Eleven days before Egyptian President Abdel Fattah el-Sisi was due to travel to Washington for his first White House visit, Aya Hegazy was escorted from her cell in the Qanater women’s prison, where she has been locked up for nearly three years, to the Abdeen courthouse in downtown Cairo to be sentenced.
It was the culmination of a nightmarish ordeal for the 30-year-old Egyptian American.
Hegazy grew up in Falls Church, Virginia, but after graduating from George Mason University with a degree in conflict analysis and resolution, she returned to Egypt following the 2011 revolution. She got married and, with her husband, used the wedding money to establish the Belady Foundation, an organization that provided services for street children in Cairo. In May 2014, during a broad crackdown on civil society, police raided the foundation and arrested the couple, along with several others, on a raft of trumped-up charges, including human trafficking, sexual exploitation of children, and using children in antigovernment protests.
Their trial, which has been marked by due-process violations and frequent, prolonged postponements, has been decried by Human Rights Watch as a “travesty of justice.” Finally, after spending 1,058 days behind bars, Hegazy was to hear the verdict.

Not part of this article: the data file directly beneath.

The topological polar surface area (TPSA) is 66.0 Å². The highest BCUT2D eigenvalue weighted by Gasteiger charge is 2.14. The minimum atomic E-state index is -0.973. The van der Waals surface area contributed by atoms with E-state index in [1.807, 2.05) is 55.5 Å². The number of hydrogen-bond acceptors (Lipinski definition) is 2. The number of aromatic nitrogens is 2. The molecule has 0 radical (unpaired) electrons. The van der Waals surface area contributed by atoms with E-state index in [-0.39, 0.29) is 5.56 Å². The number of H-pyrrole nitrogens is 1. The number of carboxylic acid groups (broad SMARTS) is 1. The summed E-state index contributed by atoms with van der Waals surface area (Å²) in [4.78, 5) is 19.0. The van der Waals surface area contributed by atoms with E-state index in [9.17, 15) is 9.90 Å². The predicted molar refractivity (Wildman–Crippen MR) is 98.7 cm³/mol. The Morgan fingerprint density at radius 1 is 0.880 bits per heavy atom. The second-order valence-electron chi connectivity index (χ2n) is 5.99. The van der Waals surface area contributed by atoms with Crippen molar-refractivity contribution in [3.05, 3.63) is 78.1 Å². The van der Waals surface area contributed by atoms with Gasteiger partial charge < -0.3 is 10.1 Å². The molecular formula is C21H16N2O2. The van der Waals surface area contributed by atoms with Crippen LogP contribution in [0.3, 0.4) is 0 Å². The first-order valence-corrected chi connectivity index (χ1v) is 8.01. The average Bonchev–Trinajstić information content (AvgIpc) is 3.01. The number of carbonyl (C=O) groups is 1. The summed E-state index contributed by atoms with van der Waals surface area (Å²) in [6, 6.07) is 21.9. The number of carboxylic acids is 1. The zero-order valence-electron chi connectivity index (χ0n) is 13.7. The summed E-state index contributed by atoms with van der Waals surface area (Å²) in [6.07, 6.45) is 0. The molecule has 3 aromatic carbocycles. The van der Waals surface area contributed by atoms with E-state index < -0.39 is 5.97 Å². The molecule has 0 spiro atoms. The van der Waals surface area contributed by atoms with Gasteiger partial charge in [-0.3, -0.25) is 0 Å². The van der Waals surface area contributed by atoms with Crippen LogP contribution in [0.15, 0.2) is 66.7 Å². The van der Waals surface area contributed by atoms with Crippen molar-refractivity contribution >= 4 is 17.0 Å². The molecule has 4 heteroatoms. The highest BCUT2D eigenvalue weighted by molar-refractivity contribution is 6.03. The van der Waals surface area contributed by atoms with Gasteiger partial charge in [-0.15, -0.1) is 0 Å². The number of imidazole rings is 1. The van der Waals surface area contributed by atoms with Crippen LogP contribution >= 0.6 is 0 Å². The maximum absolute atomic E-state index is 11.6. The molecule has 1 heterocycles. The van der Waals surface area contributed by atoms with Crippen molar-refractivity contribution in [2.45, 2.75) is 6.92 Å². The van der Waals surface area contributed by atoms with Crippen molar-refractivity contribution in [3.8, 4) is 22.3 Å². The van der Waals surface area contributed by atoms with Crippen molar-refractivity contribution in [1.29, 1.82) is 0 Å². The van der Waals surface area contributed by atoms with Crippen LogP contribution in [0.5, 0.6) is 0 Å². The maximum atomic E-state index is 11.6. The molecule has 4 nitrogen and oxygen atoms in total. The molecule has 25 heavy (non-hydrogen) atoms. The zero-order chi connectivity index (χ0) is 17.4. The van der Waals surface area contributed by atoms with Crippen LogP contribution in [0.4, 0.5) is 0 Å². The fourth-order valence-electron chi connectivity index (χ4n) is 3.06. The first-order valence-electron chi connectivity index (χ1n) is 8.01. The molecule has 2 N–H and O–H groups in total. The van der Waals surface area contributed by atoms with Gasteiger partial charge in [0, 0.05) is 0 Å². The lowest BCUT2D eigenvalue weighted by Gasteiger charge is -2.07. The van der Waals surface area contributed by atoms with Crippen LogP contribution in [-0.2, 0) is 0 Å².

Hegazy was escorted into the courtroom by black-clad policemen in berets, who led her to the defendants’ cage and locked her in. Dressed entirely in white with a scarf draped loosely over her hair, she stood out amid the unwashed walls, the gray floor, and the bustle of men around her; a pristine figure in striking contrast with all the cement and iron and dust. Ignoring the commotion of the court, she sat down and quietly began to read from the book she was carrying: Maya Angelou’s evocative memoir, I Know Why the Caged Bird Sings.
Her husband, Mohamed Hassanein, and the other defendants in the case were eventually brought in and joined her. The married couple only see each other at trial sessions, weeks or months apart. When Hassanein entered the cage, they embraced tightly and sat close to one another, smiling and speaking in hushed tones.
After several hours, the judge announced that the verdict would be postponed to April 16. There was no explanation. Hegazy, Hassanein, and the others were hauled back to prison.
Outside the courthouse, Hegazy’s mother, Naglaa Hosni, looked downcast. “What if they postponed it to wait until after Sisi’s trip to Washington?” she asked searchingly. “That could mean it’s a harsh sentence and they don’t want him to come under criticism while he’s there.”